How Different Stock Ownership Groups May Impact a Stock

Have you ever wondered what the difference is between different market participants?

Every market participant has a different behavioral pattern that may impact the price of a stock.

Stock ownership is a summarization of market participants. The distinction can mean the difference between “paper hands” and “diamond hands” as it relates to holding times and pain thresholds. Let’s delve into the how different types of stock owners can impact its price behavior.

What Causes a Stock Price to Go Up and Down?

The driving force behind stock price movement is supply and demand.

Buyers typically represent demand and sellers represent supply. When there are lots of buyers and less sellers, this causes prices to rise as demand overwhelms supply. Sellers realize that buyers are hungry for shares and thus lift their offering (selling) prices. Buyers are anxious to get shares, so they are willing to up their bids and chase prices to ensure a fill. Vice versa, when sellers overwhelm buyers, prices tend to fall.

Supply and Demand in Stocks

Supply and demand dictates stock price. However, market participants dictate supply and demand. Therefore, it’s important to understand who you are trading with so you can better gauge potential supply and demand levels.

Why Should Traders Care About Other Market Participants?

So, the question often arises, “Who is buying the stock and why does it matter?”. This is where it pays to understand the characteristics and intentions of different type of market participants. 

Different participants have different trading styles that will impact how a stock trades. Retail traders, retail investors, and institutions all have different goals and timeframes. While you can’t get an exact breakdown of a stock’s ownership, you can combine data and educated analysis to determine how a stock may trade.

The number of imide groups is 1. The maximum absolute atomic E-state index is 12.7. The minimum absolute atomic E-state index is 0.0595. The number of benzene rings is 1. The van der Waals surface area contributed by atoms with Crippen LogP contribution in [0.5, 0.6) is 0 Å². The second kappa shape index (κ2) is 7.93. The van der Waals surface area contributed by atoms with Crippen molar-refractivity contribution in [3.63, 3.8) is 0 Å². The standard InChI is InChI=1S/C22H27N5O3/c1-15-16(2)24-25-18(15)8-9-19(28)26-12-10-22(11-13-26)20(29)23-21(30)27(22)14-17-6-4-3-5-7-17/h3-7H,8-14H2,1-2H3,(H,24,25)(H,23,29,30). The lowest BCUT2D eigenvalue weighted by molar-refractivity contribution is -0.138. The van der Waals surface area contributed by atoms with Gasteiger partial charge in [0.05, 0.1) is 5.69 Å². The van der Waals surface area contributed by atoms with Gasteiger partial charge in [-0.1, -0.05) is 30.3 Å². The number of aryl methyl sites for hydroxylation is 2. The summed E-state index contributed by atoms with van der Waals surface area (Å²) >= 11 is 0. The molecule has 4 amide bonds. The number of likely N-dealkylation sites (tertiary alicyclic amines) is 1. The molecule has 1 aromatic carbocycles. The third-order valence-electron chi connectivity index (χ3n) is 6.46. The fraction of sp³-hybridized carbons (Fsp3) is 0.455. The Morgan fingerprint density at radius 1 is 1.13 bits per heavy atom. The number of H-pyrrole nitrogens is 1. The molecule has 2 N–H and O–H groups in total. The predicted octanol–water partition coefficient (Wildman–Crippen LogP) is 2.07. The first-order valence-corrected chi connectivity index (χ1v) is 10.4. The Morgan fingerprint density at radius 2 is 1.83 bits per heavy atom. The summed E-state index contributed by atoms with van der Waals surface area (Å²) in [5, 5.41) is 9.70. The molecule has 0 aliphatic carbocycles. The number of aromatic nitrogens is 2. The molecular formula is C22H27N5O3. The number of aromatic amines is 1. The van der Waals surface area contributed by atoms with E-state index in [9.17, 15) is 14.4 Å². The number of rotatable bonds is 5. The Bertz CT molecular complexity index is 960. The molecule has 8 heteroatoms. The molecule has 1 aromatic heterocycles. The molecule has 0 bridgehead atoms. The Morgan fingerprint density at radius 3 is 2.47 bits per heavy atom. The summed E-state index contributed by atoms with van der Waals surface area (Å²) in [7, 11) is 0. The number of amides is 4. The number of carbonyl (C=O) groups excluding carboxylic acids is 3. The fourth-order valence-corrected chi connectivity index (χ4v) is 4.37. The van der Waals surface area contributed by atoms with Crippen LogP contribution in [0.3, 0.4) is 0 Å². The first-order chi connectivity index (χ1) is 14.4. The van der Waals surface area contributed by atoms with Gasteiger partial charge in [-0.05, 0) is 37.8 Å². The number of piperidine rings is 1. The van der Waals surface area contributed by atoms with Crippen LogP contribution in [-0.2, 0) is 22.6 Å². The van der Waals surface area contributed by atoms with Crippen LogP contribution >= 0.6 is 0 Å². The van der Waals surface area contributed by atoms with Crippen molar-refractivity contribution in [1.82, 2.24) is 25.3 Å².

Stock Ownership Groups

Let’s take a look at some of the most common market participants and how they may impact a stock.

Different Types of Market Participants (Stock Ownership Groups)

There are four types of market participants to be aware of. Let’s review the general habits and intents of each group.

Market Participants

Institutions

Institutions represent the “big money” in the markets. This can involve mutual funds, investment banks, hedge funds, pension funds, and even sovereign nations. Institutions are the dinosaurs that move stock prices and stabilize stock prices. They buy massive amounts of shares and usually spread the buying through different brokers over time to avoid too much market impact. Institutions can impact the market by locking up the float, by thinning it out with massive buying or capping the price rise is they are sellers. As the say, “Dinosaurs can not walk in the sand without leaving footprints” describes the impact and trading behavior of institutional holders. 

Metrics to Focus On

Any lasting price movement up or down is likely due to institutional involvement, especially in the widely traded stocks. It’s often said that the name of the trading game is to try to ride the coattails of institutions to take profits along the way. Institutions are usually long-term holders that scale into positions. There are some key metrics to be aware of to gauge institutional activity. 

Institutional Ownership Percentage